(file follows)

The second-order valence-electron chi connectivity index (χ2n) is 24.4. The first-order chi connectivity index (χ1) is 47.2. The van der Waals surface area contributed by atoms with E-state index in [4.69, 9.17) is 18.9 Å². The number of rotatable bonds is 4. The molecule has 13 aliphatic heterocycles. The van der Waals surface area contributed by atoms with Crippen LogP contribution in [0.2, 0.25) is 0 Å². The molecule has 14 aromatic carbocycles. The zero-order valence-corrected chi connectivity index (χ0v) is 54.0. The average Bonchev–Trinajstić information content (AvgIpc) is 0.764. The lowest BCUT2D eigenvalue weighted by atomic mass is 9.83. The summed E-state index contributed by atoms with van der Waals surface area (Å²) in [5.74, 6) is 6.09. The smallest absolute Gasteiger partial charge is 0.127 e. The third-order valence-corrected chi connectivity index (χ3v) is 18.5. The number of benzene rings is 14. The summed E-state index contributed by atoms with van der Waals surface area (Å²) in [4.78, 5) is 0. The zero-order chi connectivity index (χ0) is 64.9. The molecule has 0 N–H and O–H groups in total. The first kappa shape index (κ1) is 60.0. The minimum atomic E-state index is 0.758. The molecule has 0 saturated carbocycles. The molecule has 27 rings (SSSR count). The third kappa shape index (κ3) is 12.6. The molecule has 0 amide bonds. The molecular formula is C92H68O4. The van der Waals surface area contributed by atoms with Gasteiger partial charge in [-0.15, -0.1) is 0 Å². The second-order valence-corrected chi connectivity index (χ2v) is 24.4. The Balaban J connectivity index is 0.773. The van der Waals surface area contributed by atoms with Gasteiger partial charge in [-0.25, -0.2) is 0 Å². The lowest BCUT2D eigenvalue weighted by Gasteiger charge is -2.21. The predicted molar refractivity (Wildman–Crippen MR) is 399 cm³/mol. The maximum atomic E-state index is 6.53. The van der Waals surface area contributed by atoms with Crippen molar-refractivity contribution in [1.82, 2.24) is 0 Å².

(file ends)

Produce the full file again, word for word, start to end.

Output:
The second-order valence-electron chi connectivity index (χ2n) is 24.4. The first-order chi connectivity index (χ1) is 47.2. The van der Waals surface area contributed by atoms with E-state index in [4.69, 9.17) is 18.9 Å². The number of rotatable bonds is 4. The molecule has 13 aliphatic heterocycles. The van der Waals surface area contributed by atoms with Crippen LogP contribution in [0.2, 0.25) is 0 Å². The molecule has 14 aromatic carbocycles. The zero-order valence-corrected chi connectivity index (χ0v) is 54.0. The average Bonchev–Trinajstić information content (AvgIpc) is 0.764. The lowest BCUT2D eigenvalue weighted by atomic mass is 9.83. The summed E-state index contributed by atoms with van der Waals surface area (Å²) in [5.74, 6) is 6.09. The smallest absolute Gasteiger partial charge is 0.127 e. The third-order valence-corrected chi connectivity index (χ3v) is 18.5. The number of benzene rings is 14. The summed E-state index contributed by atoms with van der Waals surface area (Å²) in [4.78, 5) is 0. The zero-order chi connectivity index (χ0) is 64.9. The molecule has 0 N–H and O–H groups in total. The first kappa shape index (κ1) is 60.0. The minimum atomic E-state index is 0.758. The molecule has 0 saturated carbocycles. The molecule has 27 rings (SSSR count). The third kappa shape index (κ3) is 12.6. The molecule has 0 amide bonds. The molecular formula is C92H68O4. The van der Waals surface area contributed by atoms with Gasteiger partial charge in [-0.15, -0.1) is 0 Å². The second-order valence-corrected chi connectivity index (χ2v) is 24.4. The Balaban J connectivity index is 0.773. The van der Waals surface area contributed by atoms with Gasteiger partial charge in [-0.25, -0.2) is 0 Å². The lowest BCUT2D eigenvalue weighted by Gasteiger charge is -2.21. The predicted molar refractivity (Wildman–Crippen MR) is 399 cm³/mol. The maximum atomic E-state index is 6.53. The van der Waals surface area contributed by atoms with Crippen molar-refractivity contribution in [1.82, 2.24) is 0 Å².